Transitioning Between Different Track Codes?

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Trackside

Member
In planning my route, I'd like to have my industrial siding made of a much thinner, shorter track than the mainline - like real life. What have you guys done in order to correctly transition between different track codes, and what would you recommend? Is there a piece I can purchase to do this?

Thanks for the advice.
 

jbaakko

Diesel Detail Freak
Sure there's transition tracks, but there's ALSO transition rail joiners. I'd say go with the rail joiners.
 

Cjcrescent

Master Mechanic
Trackside said:
In planning my route, I'd like to have my industrial siding made of a much thinner, shorter track than the mainline - like real life. What have you guys done in order to correctly transition between different track codes, and what would you recommend? Is there a piece I can purchase to do this?

Thanks for the advice.
What I did on my old layout, and what I'm doing on the current one, is where I have "transition joints" from one code to another is to cut a slot across the middle of the railjoiner, and flatten one end. The joiner is then slipped onto the larger rail and the smaller rail is placed on the flattened joiner. Then I solder the rails to each other, making sure the running surfaces are smoothe.

Now Atlas makes transition joiners that work very well from code 100 to code 83, but no one makes the transition joiners from 83 to 70. You can get a pack of several dozen, 4 I think, for a little more than the price of regular joiners. Using these or making your own is cheaper and easier than using transition tracks.
 

grande man

Bonafied Grande Nut
I'm thinking the joiners will look more correct than the transition track. I've used joiners between Code 100 and 83 and just bent them for correct alignment (by lifting the code 83 rail to the correct height) and soldered as usual. Once ballasted, they look fine. I think CJ's method would be better though.
 
Cjcrescent said:
flatten one end [of the rail joiner]. ... and the smaller rail is placed on the flattened joiner. Then I solder the rails to each other, making sure the running surfaces are smoothe.
That is what I do too. Not had a problem yet.
 

fsm1000

Stephen
I have tried CJ's method and it works great. Actually it is the ONLY method I seen that seems to work great LOL.

Just my opinion though.
 

jbaakko

Diesel Detail Freak
Cjcrescent said:
What I did on my old layout, and what I'm doing on the current one, is where I have "transition joints" from one code to another is to cut a slot across the middle of the railjoiner, and flatten one end. The joiner is then slipped onto the larger rail and the smaller rail is placed on the flattened joiner. Then I solder the rails to each other, making sure the running surfaces are smoothe.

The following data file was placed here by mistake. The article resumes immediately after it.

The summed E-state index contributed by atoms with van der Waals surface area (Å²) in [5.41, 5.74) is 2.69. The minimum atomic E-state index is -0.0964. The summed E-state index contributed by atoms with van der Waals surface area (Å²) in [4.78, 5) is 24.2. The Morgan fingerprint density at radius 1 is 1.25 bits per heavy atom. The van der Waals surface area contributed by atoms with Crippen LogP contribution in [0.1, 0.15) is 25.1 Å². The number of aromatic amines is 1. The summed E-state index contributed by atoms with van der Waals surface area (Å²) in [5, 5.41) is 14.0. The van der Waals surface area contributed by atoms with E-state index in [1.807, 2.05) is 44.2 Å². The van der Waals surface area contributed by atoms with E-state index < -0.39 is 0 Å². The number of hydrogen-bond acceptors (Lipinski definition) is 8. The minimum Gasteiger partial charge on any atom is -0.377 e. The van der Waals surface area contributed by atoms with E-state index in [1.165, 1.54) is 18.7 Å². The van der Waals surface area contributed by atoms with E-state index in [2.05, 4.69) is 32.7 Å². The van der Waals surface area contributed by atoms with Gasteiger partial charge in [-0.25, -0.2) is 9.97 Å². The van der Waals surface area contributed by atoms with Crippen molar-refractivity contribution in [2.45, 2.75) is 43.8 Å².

Now Atlas makes transition joiners that work very well from code 100 to code 83, but no one makes the transition joiners from 83 to 70. You can get a pack of several dozen, 4 I think, for a little more than the price of regular joiners. Using these or making your own is cheaper and easier than using transition tracks.
I though there was an 83-70, maybe it was a transition track, not joiner...
 

Brunton

Wyoming native
The transition tracks work well, too. I use them between my code 83 visible track and my code 100 hidden track. In code 83 to 70 transitions from mainline to spurs and industrial tracks, I use the sliced rail joiner method.
 

Cjcrescent

Master Mechanic
Here's a tip I forgot to add. If you are going to use code 70 rail anywhere on the layout, instead of buying "code 70" joiners, just use Atlas N scale joiners. They work just as well and are a lot cheaper than the code 70 joiners.
 

Selector

Well-Known Member
I used several transition joiners between Shinohara Code 83 curved #7.5 turnouts and my Code 100 flex. I found them to be VERY difficult to install, even nearly breaking the skin on my finger tips. I found it necessary to "tune" the foot of each rail with a small file, and also to slightly splay the enclosure wings on the joiners before they would slide on without slicing open my finger tips. Due the the kink for the transition halfway along their lenghts, you can't really use pliers, so a finger nail placed along the upper level at the kink seems to have worked for me without bending and ruining the joiner completely.

After it was on, I would take needle-nosed pliers and slightly rotate the tips so that the railtops aligned neatly. I have not used the transition rails, but after this experience I would probably look on them more seriously.

Have any of you fellows had similar grief?

-Crandell
 

jbaakko

Diesel Detail Freak
Selector said:
I used several transition joiners between Shinohara Code 83 curved #7.5 turnouts and my Code 100 flex. I found them to be VERY difficult to install, even nearly breaking the skin on my finger tips. I found it necessary to "tune" the foot of each rail with a small file, and also to slightly splay the enclosure wings on the joiners before they would slide on without slicing open my finger tips. Due the the kink for the transition halfway along their lenghts, you can't really use pliers, so a finger nail placed along the upper level at the kink seems to have worked for me without bending and ruining the joiner completely.

After it was on, I would take needle-nosed pliers and slightly rotate the tips so that the railtops aligned neatly. I have not used the transition rails, but after this experience I would probably look on them more seriously.

Have any of you fellows had similar grief?

-Crandell
Very true, but you'd rather have them be tight & hard to put on then loose, easy & slipping off constantly...
 




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